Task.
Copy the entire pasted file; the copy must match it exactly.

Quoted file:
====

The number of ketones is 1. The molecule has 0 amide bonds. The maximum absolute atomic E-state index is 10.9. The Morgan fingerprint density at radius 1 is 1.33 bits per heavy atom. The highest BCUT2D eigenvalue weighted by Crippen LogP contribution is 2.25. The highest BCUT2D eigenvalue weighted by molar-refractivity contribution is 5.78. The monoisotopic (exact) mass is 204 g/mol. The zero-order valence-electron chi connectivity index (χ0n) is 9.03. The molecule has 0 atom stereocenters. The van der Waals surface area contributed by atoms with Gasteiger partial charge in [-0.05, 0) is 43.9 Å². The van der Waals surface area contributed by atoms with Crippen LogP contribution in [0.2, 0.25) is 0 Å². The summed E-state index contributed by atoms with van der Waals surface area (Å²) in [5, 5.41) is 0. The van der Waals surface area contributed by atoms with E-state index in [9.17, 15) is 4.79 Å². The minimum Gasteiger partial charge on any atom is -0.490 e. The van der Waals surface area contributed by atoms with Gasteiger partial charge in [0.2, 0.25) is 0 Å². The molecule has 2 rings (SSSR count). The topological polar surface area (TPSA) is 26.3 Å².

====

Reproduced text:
The number of ketones is 1. The molecule has 0 amide bonds. The maximum absolute atomic E-state index is 10.9. The Morgan fingerprint density at radius 1 is 1.33 bits per heavy atom. The highest BCUT2D eigenvalue weighted by Crippen LogP contribution is 2.25. The highest BCUT2D eigenvalue weighted by molar-refractivity contribution is 5.78. The monoisotopic (exact) mass is 204 g/mol. The zero-order valence-electron chi connectivity index (χ0n) is 9.03. The molecule has 0 atom stereocenters. The van der Waals surface area contributed by atoms with Gasteiger partial charge in [-0.05, 0) is 43.9 Å². The van der Waals surface area contributed by atoms with Crippen LogP contribution in [0.2, 0.25) is 0 Å². The summed E-state index contributed by atoms with van der Waals surface area (Å²) in [5, 5.41) is 0. The van der Waals surface area contributed by atoms with E-state index in [9.17, 15) is 4.79 Å². The minimum Gasteiger partial charge on any atom is -0.490 e. The van der Waals surface area contributed by atoms with Gasteiger partial charge in [0.2, 0.25) is 0 Å². The molecule has 2 rings (SSSR count). The topological polar surface area (TPSA) is 26.3 Å².